Henry Chesbrough is known as the father of Open Innovation and wrote the book that defined the practice. Henry is the Faculty Director of the Garwood Center for Corporate Innovation, at U.C. Berkeley in the Haas Business School. Henry and I teach a corporate innovation class together.
Thanks to Steve for the opportunity to share my thoughts with you all. This post follows directly on Steve’s earlier excellent post, Why Companies are not Startups.
The question of how corporations can be more innovative is one I have wrestled with for a long time. For those who don’t know, I wrote the book Open Innovation in 2003, and followed it with Open Business Models in 2006, and Open Services Innovation in 2011.
More recently, Steve, Alexander Osterwalder and I have started sharing notes, ideas and insights on this problem. We even ran an executive education course last fall at Berkeley on Corporate Business Model Innovation that helped each of us understand the others’ perspectives on this problem. In this post, I want to share some new thoughts that build on Steve’s post, and connect them to Lean Startup methods. However, I will then argue that while these methods are necessary to managing new ventures inside a company, they are insufficient.
First, let me recap a key insight for me from Steve’s post. A startup is a temporary organization in search of a repeatable, scalable business model. A corporation, by contrast, is a permanent organization designed to execute a repeatable, scalable business model. While a simple statement, this is a profound insight. When companies want to innovate a new business model (vs. innovating new products and services within an already scaled business model), the processes that companies have optimized for execution inevitably interfere with the search processes needed to discover a new business model.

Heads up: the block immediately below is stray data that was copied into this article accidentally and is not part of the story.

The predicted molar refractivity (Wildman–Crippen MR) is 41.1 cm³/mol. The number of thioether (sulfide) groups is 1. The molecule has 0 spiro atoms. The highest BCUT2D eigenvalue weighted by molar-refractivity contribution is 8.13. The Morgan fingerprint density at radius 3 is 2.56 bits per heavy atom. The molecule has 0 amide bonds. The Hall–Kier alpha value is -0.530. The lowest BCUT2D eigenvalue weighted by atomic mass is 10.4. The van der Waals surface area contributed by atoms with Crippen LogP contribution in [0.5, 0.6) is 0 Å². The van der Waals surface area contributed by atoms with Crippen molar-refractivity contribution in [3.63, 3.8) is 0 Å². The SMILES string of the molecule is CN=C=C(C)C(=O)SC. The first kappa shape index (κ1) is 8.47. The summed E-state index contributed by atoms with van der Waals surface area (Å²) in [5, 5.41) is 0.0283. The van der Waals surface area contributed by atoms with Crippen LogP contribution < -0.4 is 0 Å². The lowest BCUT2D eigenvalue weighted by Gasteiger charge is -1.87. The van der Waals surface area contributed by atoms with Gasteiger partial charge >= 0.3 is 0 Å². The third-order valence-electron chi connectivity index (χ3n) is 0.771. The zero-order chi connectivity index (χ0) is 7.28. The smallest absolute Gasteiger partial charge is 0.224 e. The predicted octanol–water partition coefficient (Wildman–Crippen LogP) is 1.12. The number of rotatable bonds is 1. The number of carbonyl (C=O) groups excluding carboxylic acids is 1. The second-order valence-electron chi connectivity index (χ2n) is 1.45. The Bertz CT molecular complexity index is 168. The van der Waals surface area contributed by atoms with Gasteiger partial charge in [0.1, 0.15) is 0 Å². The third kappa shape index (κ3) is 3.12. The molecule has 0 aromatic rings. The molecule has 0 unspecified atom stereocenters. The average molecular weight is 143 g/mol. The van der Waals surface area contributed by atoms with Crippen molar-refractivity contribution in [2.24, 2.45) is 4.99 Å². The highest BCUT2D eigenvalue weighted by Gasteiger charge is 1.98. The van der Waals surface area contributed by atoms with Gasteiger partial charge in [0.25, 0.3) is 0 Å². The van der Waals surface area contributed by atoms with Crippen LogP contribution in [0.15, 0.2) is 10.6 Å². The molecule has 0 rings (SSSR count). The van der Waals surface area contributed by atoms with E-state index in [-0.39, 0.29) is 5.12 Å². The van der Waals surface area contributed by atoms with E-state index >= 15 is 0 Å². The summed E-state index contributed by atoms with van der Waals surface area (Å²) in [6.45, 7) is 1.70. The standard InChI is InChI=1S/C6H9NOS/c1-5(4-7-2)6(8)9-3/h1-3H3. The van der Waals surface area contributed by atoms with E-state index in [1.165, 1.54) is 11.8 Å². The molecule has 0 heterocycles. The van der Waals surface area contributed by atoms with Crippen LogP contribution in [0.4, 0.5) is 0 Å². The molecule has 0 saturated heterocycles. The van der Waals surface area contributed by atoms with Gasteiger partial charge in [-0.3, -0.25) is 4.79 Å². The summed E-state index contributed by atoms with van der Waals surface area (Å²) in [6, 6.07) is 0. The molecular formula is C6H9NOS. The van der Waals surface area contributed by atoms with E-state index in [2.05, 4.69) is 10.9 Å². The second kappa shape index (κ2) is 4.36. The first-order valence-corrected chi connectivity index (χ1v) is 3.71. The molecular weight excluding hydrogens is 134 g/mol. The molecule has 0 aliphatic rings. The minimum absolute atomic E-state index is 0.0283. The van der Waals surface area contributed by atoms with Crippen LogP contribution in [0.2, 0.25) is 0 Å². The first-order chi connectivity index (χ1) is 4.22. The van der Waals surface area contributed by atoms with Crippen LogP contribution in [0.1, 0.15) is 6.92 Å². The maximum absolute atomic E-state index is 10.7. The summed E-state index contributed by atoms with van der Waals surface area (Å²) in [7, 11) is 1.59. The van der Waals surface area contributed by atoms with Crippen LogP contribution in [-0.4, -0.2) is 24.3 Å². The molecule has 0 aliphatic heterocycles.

This has serious implications for corporate venturing, for innovating new businesses – and new business models – inside an existing corporation. The context for an internal venture inside an existing company is dramatically different from the context confronting an external startup out in the wild. The good news is that corporations have access to resources and capabilities that most startups can only dream of, whether it is free cash flow, a strong brand, a vibrant supply chain, strong distribution, a skilled sales force, and so on. The bad news is that, as Steve reminded us above, each of these assets is tailored to execute the existing business model, not to help search for a new one. So what seem like unfair advantages for corporate ventures become inflexible liabilities that block the search process of the venture.